In 1949 both the U.S. And Soviet troops left Korea, leaving only small advisory groups behind. The North Koreans were of the opinion that the U.S. would probably not come to the aid of South Korea and decided to invade. There was a vast disparity in the forces and North Korea had overwhelming military superiority.

North Korea had a 90,000 well-trained army, with one out of every three men a combat veteran, equipped with tanks, artillery, aircraft and ships, plus a 45,000-man reserve. South Korea had approximately 50,000 men in their army, few of whom were veterans of the Japanese Army and mostly poorly trained, equipped and armed. South Korea had no tanks, only a few outdated 75mm artillery pieces. about two dozen 105mm artillery pieces, limited ammunition, a few LST landing craft, one Patrol Craft and no combat aircraft. (Evanhoe E) www.korean-war.com/Archives/2001/04/msg00014.html"

At this invasion the United States decided to support South Korea. The Korean War was one of the most destructive conflicts of the 20th century. The extent of the casualties was astounding with an estimated 4-million Koreans dead, two-thirds of which were civilians. Chinese casualties are estimated at one million and over 54-thousand Americans were killed and 103-thousand injured. (Korean War)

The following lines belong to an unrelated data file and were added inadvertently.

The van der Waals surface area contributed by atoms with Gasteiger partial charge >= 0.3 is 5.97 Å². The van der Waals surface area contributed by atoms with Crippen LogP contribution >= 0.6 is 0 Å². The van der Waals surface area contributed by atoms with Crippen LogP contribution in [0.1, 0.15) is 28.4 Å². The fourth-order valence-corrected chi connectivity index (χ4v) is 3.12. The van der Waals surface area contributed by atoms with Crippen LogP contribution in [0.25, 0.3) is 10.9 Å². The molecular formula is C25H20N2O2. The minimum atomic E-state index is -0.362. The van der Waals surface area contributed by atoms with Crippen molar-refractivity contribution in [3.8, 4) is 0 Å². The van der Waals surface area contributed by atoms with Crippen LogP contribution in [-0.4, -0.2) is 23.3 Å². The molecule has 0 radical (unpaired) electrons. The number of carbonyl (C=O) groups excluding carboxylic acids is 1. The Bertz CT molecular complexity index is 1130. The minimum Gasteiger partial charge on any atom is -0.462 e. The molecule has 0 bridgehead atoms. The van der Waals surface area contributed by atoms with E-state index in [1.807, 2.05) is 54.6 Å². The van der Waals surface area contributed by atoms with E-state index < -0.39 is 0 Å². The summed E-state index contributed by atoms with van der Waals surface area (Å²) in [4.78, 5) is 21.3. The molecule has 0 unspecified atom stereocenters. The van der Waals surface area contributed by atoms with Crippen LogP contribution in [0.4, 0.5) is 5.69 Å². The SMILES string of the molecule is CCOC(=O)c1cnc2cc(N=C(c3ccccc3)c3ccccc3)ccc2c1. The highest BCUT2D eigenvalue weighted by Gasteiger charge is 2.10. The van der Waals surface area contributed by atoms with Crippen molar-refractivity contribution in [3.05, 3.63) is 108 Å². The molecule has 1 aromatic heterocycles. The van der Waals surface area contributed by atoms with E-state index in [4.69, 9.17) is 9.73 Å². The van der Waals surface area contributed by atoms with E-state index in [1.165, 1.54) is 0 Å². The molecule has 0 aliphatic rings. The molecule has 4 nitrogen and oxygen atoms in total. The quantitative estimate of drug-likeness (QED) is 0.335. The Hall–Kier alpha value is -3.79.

The Causes

The Korean War is also known as the 'forgotten war'. One of the reasons for this appellation was because it took place less than five years after the end of World War II. The Korean War and "... was often and perhaps unavoidably compared with and subsumed by the myth and memory of the Second World War. " (Pierpaoli, Paul G., Jr.) the relationship, particularly in terms of political and ideological thinking with the Second World War and the advent of the Cold War is made clear in the following quotation.

A the Korean conflict seemed to have emerged like an unwanted mutation from a linear, Darwinian-like process that seamlessly linked World War II with the Cold War and its early evolutionary process. Thus, from the start, the Korean War became a prisoner of the rigid mentality and ideology of the early Cold War.

The real causes for the Korean conflict are a complex amalgam of various factors that coincided in a certain historical timeframe. Firstly, the end of the Second Word War created a power struggle as well as an ideological struggle between various countries with opposing ideals and ideas about society. Secondly, the advent of the Cold War was a central factor in the decision to go to war in Korea. It can also be argued that one of the central factors that created the climate for war was the desire for world dominance on the part of various countries, including the U.S.S.R. And America.

There are many other aspects that contributed to the causative factors of this war, including economic necessities and America's dependence on the Asian economies. All these aspects point to the fact that the history of the Korean War is firmly entrenched in the power struggle and the mistrust that was the result of the Second World War,